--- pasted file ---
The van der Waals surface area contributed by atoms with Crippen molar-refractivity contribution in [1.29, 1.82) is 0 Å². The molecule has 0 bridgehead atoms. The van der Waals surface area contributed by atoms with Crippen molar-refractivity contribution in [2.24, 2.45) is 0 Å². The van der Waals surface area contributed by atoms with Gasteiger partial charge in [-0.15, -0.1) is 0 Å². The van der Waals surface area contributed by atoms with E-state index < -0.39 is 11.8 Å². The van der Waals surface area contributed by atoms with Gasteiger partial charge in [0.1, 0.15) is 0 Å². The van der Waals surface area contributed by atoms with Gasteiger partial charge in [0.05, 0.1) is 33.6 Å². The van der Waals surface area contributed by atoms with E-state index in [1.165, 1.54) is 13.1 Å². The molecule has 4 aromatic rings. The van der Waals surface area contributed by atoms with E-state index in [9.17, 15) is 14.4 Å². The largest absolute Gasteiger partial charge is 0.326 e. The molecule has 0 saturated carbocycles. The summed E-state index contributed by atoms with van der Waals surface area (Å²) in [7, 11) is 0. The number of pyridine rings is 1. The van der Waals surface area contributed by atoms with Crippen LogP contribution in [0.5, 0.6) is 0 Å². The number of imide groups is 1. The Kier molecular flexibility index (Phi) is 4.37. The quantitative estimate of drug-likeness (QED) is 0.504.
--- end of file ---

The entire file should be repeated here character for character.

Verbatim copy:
The van der Waals surface area contributed by atoms with Crippen molar-refractivity contribution in [1.29, 1.82) is 0 Å². The molecule has 0 bridgehead atoms. The van der Waals surface area contributed by atoms with Crippen molar-refractivity contribution in [2.24, 2.45) is 0 Å². The van der Waals surface area contributed by atoms with Gasteiger partial charge in [-0.15, -0.1) is 0 Å². The van der Waals surface area contributed by atoms with E-state index < -0.39 is 11.8 Å². The van der Waals surface area contributed by atoms with Gasteiger partial charge in [0.1, 0.15) is 0 Å². The van der Waals surface area contributed by atoms with Gasteiger partial charge in [0.05, 0.1) is 33.6 Å². The van der Waals surface area contributed by atoms with E-state index in [1.165, 1.54) is 13.1 Å². The molecule has 4 aromatic rings. The van der Waals surface area contributed by atoms with E-state index in [9.17, 15) is 14.4 Å². The largest absolute Gasteiger partial charge is 0.326 e. The molecule has 0 saturated carbocycles. The summed E-state index contributed by atoms with van der Waals surface area (Å²) in [7, 11) is 0. The number of pyridine rings is 1. The van der Waals surface area contributed by atoms with Crippen LogP contribution in [0.5, 0.6) is 0 Å². The number of imide groups is 1. The Kier molecular flexibility index (Phi) is 4.37. The quantitative estimate of drug-likeness (QED) is 0.504.